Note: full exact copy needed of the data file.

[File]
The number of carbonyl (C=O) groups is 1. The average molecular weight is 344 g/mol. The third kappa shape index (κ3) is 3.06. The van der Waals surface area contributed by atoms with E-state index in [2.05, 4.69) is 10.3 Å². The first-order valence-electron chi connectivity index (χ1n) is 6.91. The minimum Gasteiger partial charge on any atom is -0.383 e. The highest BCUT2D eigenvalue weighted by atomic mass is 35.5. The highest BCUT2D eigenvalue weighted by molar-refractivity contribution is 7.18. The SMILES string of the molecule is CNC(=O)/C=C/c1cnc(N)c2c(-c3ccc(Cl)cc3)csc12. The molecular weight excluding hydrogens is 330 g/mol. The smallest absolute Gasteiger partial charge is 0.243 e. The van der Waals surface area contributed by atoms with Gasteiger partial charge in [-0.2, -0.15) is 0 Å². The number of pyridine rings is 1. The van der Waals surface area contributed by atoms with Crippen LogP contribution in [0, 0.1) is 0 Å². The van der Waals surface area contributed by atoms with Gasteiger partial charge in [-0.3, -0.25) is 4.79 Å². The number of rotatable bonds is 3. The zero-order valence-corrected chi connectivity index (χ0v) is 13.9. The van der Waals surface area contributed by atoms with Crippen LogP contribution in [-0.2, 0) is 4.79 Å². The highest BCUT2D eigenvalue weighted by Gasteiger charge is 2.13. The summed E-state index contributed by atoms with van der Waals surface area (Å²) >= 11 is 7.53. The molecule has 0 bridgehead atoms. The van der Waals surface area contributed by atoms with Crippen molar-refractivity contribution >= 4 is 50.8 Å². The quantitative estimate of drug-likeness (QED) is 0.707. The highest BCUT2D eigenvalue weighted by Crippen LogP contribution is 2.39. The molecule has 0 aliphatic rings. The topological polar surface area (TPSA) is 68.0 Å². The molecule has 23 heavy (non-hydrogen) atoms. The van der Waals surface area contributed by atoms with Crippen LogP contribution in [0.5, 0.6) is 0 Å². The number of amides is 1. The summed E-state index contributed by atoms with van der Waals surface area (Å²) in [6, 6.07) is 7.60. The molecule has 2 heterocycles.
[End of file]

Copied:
The number of carbonyl (C=O) groups is 1. The average molecular weight is 344 g/mol. The third kappa shape index (κ3) is 3.06. The van der Waals surface area contributed by atoms with E-state index in [2.05, 4.69) is 10.3 Å². The first-order valence-electron chi connectivity index (χ1n) is 6.91. The minimum Gasteiger partial charge on any atom is -0.383 e. The highest BCUT2D eigenvalue weighted by atomic mass is 35.5. The highest BCUT2D eigenvalue weighted by molar-refractivity contribution is 7.18. The SMILES string of the molecule is CNC(=O)/C=C/c1cnc(N)c2c(-c3ccc(Cl)cc3)csc12. The molecular weight excluding hydrogens is 330 g/mol. The smallest absolute Gasteiger partial charge is 0.243 e. The van der Waals surface area contributed by atoms with Gasteiger partial charge in [-0.2, -0.15) is 0 Å². The number of pyridine rings is 1. The van der Waals surface area contributed by atoms with Crippen LogP contribution in [0, 0.1) is 0 Å². The van der Waals surface area contributed by atoms with Gasteiger partial charge in [-0.3, -0.25) is 4.79 Å². The number of rotatable bonds is 3. The zero-order valence-corrected chi connectivity index (χ0v) is 13.9. The van der Waals surface area contributed by atoms with Crippen LogP contribution in [-0.2, 0) is 4.79 Å². The highest BCUT2D eigenvalue weighted by Gasteiger charge is 2.13. The summed E-state index contributed by atoms with van der Waals surface area (Å²) >= 11 is 7.53. The molecule has 0 bridgehead atoms. The van der Waals surface area contributed by atoms with Crippen molar-refractivity contribution >= 4 is 50.8 Å². The quantitative estimate of drug-likeness (QED) is 0.707. The highest BCUT2D eigenvalue weighted by Crippen LogP contribution is 2.39. The molecule has 0 aliphatic rings. The topological polar surface area (TPSA) is 68.0 Å². The molecule has 23 heavy (non-hydrogen) atoms. The van der Waals surface area contributed by atoms with Crippen LogP contribution in [0.5, 0.6) is 0 Å². The number of amides is 1. The summed E-state index contributed by atoms with van der Waals surface area (Å²) in [6, 6.07) is 7.60. The molecule has 2 heterocycles.